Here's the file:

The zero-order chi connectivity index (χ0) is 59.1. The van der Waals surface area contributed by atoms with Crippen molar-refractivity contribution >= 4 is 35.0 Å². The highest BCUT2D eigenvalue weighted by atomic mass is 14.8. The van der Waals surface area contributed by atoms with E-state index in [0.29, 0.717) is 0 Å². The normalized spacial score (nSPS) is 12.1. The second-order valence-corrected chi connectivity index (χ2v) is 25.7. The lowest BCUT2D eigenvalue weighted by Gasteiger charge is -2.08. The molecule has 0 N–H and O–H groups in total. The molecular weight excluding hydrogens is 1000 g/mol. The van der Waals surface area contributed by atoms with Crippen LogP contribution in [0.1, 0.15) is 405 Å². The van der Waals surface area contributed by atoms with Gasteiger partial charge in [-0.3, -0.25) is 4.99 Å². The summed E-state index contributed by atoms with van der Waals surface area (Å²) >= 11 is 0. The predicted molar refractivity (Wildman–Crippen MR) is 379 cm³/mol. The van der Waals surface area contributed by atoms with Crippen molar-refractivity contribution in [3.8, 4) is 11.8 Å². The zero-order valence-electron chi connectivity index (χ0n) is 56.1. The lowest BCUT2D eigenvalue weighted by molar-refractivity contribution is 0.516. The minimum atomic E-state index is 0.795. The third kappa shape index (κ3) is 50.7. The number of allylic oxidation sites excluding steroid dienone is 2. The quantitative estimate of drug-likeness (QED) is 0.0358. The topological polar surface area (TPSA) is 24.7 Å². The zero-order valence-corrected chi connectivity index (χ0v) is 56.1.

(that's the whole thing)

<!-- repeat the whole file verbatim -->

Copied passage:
The zero-order chi connectivity index (χ0) is 59.1. The van der Waals surface area contributed by atoms with Crippen molar-refractivity contribution >= 4 is 35.0 Å². The highest BCUT2D eigenvalue weighted by atomic mass is 14.8. The van der Waals surface area contributed by atoms with E-state index in [0.29, 0.717) is 0 Å². The normalized spacial score (nSPS) is 12.1. The second-order valence-corrected chi connectivity index (χ2v) is 25.7. The lowest BCUT2D eigenvalue weighted by Gasteiger charge is -2.08. The molecule has 0 N–H and O–H groups in total. The molecular weight excluding hydrogens is 1000 g/mol. The van der Waals surface area contributed by atoms with Crippen LogP contribution in [0.1, 0.15) is 405 Å². The van der Waals surface area contributed by atoms with Gasteiger partial charge in [-0.3, -0.25) is 4.99 Å². The summed E-state index contributed by atoms with van der Waals surface area (Å²) >= 11 is 0. The predicted molar refractivity (Wildman–Crippen MR) is 379 cm³/mol. The van der Waals surface area contributed by atoms with Crippen molar-refractivity contribution in [3.8, 4) is 11.8 Å². The zero-order valence-electron chi connectivity index (χ0n) is 56.1. The lowest BCUT2D eigenvalue weighted by molar-refractivity contribution is 0.516. The minimum atomic E-state index is 0.795. The third kappa shape index (κ3) is 50.7. The number of allylic oxidation sites excluding steroid dienone is 2. The quantitative estimate of drug-likeness (QED) is 0.0358. The topological polar surface area (TPSA) is 24.7 Å². The zero-order valence-corrected chi connectivity index (χ0v) is 56.1.